Major Wilson was initially treated in the regiment’s Field Hospital at Crawfish Springs, GA and then at Chattanooga, TN where Surgeon Steven O. Himoe operated on him. Starting in October 1863, Major Wilson received a leave of absence to go home to recuperate from his wounds. While at home he got married. Major Wilson returned to the 15th at Chattanooga in late November 1863, just after its part in the wildly successful capture of Missionary Ridge, which ended the Confederate siege of Chattanooga.
With Colonel Heg having been killed at Chickamauga, and Lieutenant Colonel Ole C. Johnson captured there, Major Wilson assumed command of what was left of the 15th WI from Captain John Gordan of Company I. Starting right after Mission Ridge the 15th was engaged in almost non-stop marching and counter-marching all over eastern TN throughout the winter of 1863/1864. By many original accounts, this was the worst period of the regiment’s 3-year term of service. Poor rations, inadequate clothing and shelter, and unseasonably cold weather made these months nearly unbearable.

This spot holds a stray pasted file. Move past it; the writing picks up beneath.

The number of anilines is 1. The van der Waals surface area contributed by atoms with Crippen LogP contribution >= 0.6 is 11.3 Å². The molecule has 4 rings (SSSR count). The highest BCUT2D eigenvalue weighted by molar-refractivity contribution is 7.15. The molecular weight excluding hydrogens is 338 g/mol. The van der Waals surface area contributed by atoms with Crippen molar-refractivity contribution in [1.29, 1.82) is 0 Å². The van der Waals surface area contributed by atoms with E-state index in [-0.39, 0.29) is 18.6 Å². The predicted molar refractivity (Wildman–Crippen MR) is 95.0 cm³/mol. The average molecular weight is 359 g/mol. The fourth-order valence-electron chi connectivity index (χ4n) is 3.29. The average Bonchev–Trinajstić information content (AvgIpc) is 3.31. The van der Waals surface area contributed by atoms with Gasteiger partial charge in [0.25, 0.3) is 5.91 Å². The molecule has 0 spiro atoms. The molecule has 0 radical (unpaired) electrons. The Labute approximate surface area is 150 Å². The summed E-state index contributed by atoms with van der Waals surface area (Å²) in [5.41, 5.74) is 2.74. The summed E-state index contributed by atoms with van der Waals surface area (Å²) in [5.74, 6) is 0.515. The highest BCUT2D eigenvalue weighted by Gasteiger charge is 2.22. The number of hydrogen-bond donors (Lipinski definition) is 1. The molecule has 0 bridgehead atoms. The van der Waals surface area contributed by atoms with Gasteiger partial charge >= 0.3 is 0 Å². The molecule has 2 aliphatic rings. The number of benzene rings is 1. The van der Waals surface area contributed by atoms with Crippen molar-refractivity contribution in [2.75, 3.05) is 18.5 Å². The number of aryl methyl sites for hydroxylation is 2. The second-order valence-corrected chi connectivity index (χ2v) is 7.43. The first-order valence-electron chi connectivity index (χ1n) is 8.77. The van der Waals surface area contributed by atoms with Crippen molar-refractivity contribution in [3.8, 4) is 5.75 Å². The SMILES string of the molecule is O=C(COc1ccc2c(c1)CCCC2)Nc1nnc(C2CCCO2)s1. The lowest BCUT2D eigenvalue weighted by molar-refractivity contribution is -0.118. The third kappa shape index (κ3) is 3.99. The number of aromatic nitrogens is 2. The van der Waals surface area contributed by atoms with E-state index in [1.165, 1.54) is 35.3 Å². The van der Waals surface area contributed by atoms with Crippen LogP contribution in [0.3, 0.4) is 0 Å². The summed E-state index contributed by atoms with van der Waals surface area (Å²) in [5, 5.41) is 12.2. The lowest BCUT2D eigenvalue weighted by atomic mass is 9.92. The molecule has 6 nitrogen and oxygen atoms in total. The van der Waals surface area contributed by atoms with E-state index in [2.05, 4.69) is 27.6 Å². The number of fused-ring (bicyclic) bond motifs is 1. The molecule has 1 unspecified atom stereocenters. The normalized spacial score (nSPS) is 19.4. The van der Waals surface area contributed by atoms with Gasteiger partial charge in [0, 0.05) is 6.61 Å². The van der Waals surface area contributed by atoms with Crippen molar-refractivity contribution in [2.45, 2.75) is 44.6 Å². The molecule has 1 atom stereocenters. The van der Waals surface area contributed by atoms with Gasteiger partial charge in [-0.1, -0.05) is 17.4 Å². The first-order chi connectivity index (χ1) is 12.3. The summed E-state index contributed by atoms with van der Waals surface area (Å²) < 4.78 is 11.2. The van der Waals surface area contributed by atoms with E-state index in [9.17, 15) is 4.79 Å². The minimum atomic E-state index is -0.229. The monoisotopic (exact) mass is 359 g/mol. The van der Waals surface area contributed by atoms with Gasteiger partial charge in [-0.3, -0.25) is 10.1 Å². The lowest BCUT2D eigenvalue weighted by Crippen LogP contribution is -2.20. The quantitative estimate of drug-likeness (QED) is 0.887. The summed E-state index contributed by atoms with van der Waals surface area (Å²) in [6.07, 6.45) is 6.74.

Starting in May 1864, the 15th participated in General William T. Sherman’s famous campaign to capture Atlanta, GA. This campaign was marked by almost daily marching and/or combat for 4 months straight. Major Wilson led the 15th in its successful charge up Rocky Face Ridge, GA in early May, 1864; the Battle of Resaca, GA on May 14-15, 1864; and the disastrous fighting at Pickett’s Mill, GA on May 27, 1864, which is often referred to as the Battle of New Hope Church or Dallas. Here the 15th again suffered very serious casualties, with at least one company reduced to only 4 men after the fighting ended. Major Wilson also led the regiment during the fighting at Kenesaw Mountain, GA on June 23, 1864.
In mid-July 1864, Lieutenant Colonel Johnson returned to the 15th and resumed command after having made a daring escape from a Confederate prison train. Major Wilson served as second-in-command of the 15th when it fought before Atlanta, GA on July 22, 1864; Jonesboro, GA on September 1, 1864; and Lovejoy Station, GA on September 4, 1864. After a rest following the capture of Atlanta in early September, the 15th was briefly assigned to Provost (police) duty in Chattanooga at the beginning of October 1864. This was followed by several months of guarding a railroad bridge at Whitesides, TN, which some of the 15th’s soldiers felt was the easiest duty of their war service.